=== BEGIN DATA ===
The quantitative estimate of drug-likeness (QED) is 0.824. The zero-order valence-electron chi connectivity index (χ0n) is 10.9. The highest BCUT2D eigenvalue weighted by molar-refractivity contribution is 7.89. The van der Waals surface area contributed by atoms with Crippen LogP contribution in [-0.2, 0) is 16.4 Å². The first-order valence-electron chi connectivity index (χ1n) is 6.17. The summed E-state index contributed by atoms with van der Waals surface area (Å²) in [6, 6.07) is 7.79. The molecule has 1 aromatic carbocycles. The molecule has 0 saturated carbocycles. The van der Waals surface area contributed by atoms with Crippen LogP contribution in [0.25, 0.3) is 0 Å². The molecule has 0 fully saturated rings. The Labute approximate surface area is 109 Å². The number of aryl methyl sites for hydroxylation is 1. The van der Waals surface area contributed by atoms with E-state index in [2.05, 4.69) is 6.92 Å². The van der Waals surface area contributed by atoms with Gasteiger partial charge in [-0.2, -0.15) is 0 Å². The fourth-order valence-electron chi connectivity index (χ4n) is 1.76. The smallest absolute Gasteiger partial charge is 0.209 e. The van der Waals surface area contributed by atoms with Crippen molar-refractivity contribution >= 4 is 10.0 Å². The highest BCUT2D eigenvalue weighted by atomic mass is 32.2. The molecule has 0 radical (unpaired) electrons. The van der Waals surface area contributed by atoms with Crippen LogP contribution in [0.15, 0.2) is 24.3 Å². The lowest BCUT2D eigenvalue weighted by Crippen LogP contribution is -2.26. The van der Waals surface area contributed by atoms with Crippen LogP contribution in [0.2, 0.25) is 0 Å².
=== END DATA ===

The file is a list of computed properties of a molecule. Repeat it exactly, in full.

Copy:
The quantitative estimate of drug-likeness (QED) is 0.824. The zero-order valence-electron chi connectivity index (χ0n) is 10.9. The highest BCUT2D eigenvalue weighted by molar-refractivity contribution is 7.89. The van der Waals surface area contributed by atoms with Crippen LogP contribution in [-0.2, 0) is 16.4 Å². The first-order valence-electron chi connectivity index (χ1n) is 6.17. The summed E-state index contributed by atoms with van der Waals surface area (Å²) in [6, 6.07) is 7.79. The molecule has 1 aromatic carbocycles. The molecule has 0 saturated carbocycles. The van der Waals surface area contributed by atoms with Crippen LogP contribution in [0.25, 0.3) is 0 Å². The molecule has 0 fully saturated rings. The Labute approximate surface area is 109 Å². The number of aryl methyl sites for hydroxylation is 1. The van der Waals surface area contributed by atoms with E-state index in [2.05, 4.69) is 6.92 Å². The van der Waals surface area contributed by atoms with Gasteiger partial charge in [-0.2, -0.15) is 0 Å². The fourth-order valence-electron chi connectivity index (χ4n) is 1.76. The smallest absolute Gasteiger partial charge is 0.209 e. The van der Waals surface area contributed by atoms with Crippen molar-refractivity contribution >= 4 is 10.0 Å². The highest BCUT2D eigenvalue weighted by atomic mass is 32.2. The molecule has 0 radical (unpaired) electrons. The van der Waals surface area contributed by atoms with Crippen LogP contribution in [0.15, 0.2) is 24.3 Å². The lowest BCUT2D eigenvalue weighted by Crippen LogP contribution is -2.26. The van der Waals surface area contributed by atoms with Crippen LogP contribution in [0.2, 0.25) is 0 Å².